Cabinet making involves techniques such as creating appropriate joints, dados, bevels, chamfers and shelving systems, the use of finishing tools such as routers to create decorative edgings, and so on.
With the industrial revolution and the application of steam and electrical power to cabinet making tools, mass production techniques were gradually applied to nearly all aspects of cabinet making, and the traditional cabinet shop ceased to be the main source of furniture, domestic or commercial. In parallel to this evolution there came a growing demand by the rising middle class in most industrialised countries for finely made furniture. This eventually resulted in a growth in the total number of traditional cabinet makers.
Before 1650, fine furniture was a rarity in western Europe and North America. Generally, people did not need it and for the most part could afford it. They made do with simple but serviceable pieces.
The arts and craft movement which started in the United Kingdom in the middle of the 19th century spurred a market for traditional cabinet making, and other craft goods. It rapidly spread to the United States and to all the countries in the British empire. This movement exemplified the reaction to the eclectic historicism of the Victorian era and to the 'soulless' machine-made production which was starting to become widespread.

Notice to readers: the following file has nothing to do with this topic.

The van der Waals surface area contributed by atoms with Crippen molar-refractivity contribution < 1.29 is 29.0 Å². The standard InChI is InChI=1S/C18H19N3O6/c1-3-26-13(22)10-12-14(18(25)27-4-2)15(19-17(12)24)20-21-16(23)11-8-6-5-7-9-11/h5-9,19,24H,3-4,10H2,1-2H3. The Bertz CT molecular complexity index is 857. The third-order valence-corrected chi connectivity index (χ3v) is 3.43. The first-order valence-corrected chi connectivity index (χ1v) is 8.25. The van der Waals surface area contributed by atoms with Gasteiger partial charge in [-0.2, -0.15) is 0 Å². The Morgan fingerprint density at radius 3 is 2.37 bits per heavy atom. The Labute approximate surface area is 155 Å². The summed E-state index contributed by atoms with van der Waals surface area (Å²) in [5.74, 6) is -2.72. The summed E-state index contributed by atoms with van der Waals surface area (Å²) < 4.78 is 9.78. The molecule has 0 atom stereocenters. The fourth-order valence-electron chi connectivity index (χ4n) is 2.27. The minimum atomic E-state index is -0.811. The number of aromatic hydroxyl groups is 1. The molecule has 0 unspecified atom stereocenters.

After World War II woodworking became a popular hobby among the middle classes. The more serious and skilled amateurs in this field now turn out pieces of furniture which rival the work of professional cabinet makers. Together, their work now represents but a small percentage of furniture production in any industrial country, but their numbers are vastly greater than those of their counterparts in the 18th century and before.
This style of design is very ornate. Objects are often stained or painted leaving the wood concealed. Corners and bevels are often painted with a gold leave or given some other kind of gilding. Flat surfaces often have artwork such as landscapes painted directly on them. The wood used in provincial varied, but was often originally Beech.